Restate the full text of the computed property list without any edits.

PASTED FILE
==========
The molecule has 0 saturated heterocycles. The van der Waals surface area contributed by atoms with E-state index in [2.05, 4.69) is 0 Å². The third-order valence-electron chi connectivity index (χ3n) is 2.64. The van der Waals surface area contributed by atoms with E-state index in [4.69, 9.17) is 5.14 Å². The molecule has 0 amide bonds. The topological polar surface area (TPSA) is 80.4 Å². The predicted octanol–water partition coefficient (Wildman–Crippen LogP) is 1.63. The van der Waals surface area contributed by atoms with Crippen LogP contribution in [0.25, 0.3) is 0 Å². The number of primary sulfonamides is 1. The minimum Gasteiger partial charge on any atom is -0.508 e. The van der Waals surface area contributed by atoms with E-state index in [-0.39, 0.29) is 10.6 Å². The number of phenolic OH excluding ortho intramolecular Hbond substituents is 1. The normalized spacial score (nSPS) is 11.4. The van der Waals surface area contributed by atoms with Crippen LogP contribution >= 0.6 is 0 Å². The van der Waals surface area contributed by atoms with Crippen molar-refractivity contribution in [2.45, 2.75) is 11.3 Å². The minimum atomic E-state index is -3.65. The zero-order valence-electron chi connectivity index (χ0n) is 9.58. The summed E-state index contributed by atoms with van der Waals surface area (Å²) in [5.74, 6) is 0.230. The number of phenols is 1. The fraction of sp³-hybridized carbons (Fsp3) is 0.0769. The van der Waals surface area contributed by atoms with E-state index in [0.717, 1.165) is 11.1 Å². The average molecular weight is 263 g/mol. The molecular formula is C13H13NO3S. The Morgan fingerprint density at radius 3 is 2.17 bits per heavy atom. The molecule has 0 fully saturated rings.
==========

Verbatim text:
The molecule has 0 saturated heterocycles. The van der Waals surface area contributed by atoms with E-state index in [2.05, 4.69) is 0 Å². The third-order valence-electron chi connectivity index (χ3n) is 2.64. The van der Waals surface area contributed by atoms with E-state index in [4.69, 9.17) is 5.14 Å². The molecule has 0 amide bonds. The topological polar surface area (TPSA) is 80.4 Å². The predicted octanol–water partition coefficient (Wildman–Crippen LogP) is 1.63. The van der Waals surface area contributed by atoms with Crippen LogP contribution in [0.25, 0.3) is 0 Å². The number of primary sulfonamides is 1. The minimum Gasteiger partial charge on any atom is -0.508 e. The van der Waals surface area contributed by atoms with E-state index in [-0.39, 0.29) is 10.6 Å². The number of phenolic OH excluding ortho intramolecular Hbond substituents is 1. The normalized spacial score (nSPS) is 11.4. The van der Waals surface area contributed by atoms with Crippen LogP contribution >= 0.6 is 0 Å². The van der Waals surface area contributed by atoms with Crippen molar-refractivity contribution in [2.45, 2.75) is 11.3 Å². The minimum atomic E-state index is -3.65. The zero-order valence-electron chi connectivity index (χ0n) is 9.58. The summed E-state index contributed by atoms with van der Waals surface area (Å²) in [5.74, 6) is 0.230. The number of phenols is 1. The fraction of sp³-hybridized carbons (Fsp3) is 0.0769. The van der Waals surface area contributed by atoms with E-state index in [0.717, 1.165) is 11.1 Å². The average molecular weight is 263 g/mol. The molecular formula is C13H13NO3S. The Morgan fingerprint density at radius 3 is 2.17 bits per heavy atom. The molecule has 0 fully saturated rings.